It seems as though the Columbia River Gorge has an endless supply of astonishing waterfall hikes. Because there are so many great hikes in this one area, it's easy to miss a few.
left on trail No. 400. This trail stays nice and level as it follows the Columbia River from a distance. After a half mile, we turned right and hiked another three quarters of a mile to see Upper McCord Creek Falls with its double, 60 foot cascades. The trail towers high above the creek on a ledge that was blasted from the surrounding cliffs. It was a very cold and foggy morning, so thousands of glistening icicles ornamented the rocks just above our heads.
Directions: Drive East on I 84 and take exit No. 35. Turn left at the stop sign and then take an immediate right onto the frontage road and drive for two miles to the trailhead on the right.
The trail gently rolls through the lush, green forest for another 1.6 miles. Pay attention for temporary signs around Moffett Creek as the trail is undergoing some repair work.
Munra Point worth the effort after short hike to Gorge falls
small footbridge below, which we slid across like little kids on an ice rink.
We began our hike just to the left of a strange looking, old water tank that was leaking profusely. Within a quarter mile, we came to an intersection but stayed Puma Gray
Since the summit is Puma Shoes For Women Pink And White exposed to steep drops on all sides of this spire, it can get quite windy. After taking several photos, we hid behind some big rocks to eat lunch. The 1.5 mile trek down the hillside was a bit tricky at times but flew by quickly. Once we reached trail No. 400, we turned west and returned to the car in 2.5 easy miles.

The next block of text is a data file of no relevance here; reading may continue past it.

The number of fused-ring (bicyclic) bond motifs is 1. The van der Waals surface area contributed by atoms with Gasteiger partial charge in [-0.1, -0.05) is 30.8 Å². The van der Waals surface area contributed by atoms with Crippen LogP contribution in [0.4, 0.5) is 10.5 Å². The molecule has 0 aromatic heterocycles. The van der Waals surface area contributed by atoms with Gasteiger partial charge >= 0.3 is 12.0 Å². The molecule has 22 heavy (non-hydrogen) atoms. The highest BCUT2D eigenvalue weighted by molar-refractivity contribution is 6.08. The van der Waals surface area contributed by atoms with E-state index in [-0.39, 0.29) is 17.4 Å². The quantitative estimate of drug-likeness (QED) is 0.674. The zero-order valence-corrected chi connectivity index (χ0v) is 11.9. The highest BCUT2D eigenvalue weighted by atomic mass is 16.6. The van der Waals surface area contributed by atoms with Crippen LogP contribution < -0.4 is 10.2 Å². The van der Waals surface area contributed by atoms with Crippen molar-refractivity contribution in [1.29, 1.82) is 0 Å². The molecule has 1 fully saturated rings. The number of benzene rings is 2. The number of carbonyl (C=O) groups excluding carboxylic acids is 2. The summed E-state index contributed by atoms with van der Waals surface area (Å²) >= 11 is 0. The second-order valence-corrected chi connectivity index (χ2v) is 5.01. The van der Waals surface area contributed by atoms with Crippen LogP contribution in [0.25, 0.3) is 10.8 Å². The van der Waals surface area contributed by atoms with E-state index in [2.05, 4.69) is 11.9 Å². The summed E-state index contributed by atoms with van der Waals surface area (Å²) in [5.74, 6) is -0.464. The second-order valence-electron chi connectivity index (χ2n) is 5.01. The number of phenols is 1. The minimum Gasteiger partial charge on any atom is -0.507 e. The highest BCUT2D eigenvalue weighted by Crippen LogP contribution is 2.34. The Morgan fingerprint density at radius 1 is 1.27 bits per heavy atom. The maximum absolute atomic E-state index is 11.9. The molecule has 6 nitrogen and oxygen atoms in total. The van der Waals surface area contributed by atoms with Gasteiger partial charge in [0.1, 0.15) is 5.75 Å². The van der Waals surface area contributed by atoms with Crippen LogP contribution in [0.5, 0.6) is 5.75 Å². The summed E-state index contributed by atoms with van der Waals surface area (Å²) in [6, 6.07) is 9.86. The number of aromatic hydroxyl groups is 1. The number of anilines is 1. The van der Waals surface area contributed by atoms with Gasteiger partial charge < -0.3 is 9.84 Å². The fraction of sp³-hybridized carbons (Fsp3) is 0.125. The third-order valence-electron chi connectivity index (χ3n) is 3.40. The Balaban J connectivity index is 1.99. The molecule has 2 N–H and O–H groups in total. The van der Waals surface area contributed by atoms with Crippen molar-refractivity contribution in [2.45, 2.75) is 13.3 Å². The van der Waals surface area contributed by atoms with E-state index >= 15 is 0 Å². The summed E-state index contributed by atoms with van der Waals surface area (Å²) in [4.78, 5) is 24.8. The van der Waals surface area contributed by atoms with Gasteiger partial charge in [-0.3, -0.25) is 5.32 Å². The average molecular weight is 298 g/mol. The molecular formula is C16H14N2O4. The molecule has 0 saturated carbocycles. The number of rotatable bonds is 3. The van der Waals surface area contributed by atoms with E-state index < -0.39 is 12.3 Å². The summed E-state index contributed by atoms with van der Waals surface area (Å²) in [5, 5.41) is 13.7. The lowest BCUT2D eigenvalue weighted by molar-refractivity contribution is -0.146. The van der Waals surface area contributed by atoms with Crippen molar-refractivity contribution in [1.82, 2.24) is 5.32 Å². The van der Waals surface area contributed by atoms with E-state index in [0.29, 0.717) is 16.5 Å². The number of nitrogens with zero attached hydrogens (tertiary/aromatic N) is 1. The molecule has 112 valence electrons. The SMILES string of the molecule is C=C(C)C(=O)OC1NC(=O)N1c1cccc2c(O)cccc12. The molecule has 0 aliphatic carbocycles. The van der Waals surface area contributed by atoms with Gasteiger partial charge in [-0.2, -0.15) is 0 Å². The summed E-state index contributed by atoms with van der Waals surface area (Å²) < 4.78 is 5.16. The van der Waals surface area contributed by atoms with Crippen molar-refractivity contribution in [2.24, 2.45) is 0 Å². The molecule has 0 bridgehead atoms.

We returned to trail No. 400, and in another half mile, I slipped and fell on some icy rocks just below Elowah Falls. This extraordinary 228 foot waterfall continuously sprays water across the Puma Runners For Women
A friend recently showed me the little known trail to 1,850 foot Munra Point on an icy winter day. What a great nine mile adventure it was with two gorgeous waterfalls and an exciting short climb.
After Moffett Creek, watch for a less traveled trail to your right marked by a sign that says, "trail not maintained." If you squint real hard, you will decipher the word "Munra" is scratched on the bottom of this inadequate sign. In a third of a mile, you will see a faint Y intersection. Follow the trail to the right and continue up this draw beside a quiet stream. It does get quite steep here and even switches back a few times.
Well after a mile, the hike turns to more of a rock scramble. There are several false summits and ridge lines along the way, so don't get your hopes up too soon. At one point, there was a rope that someone left behind to assist our ascent over some larger rocks. From here, follow the craggy knifelike ridge the rest of the way to the pinnacle of Munra Point for a phenomenal panoramic view of the Columbia River Gorge and its surrounding Puma Runners
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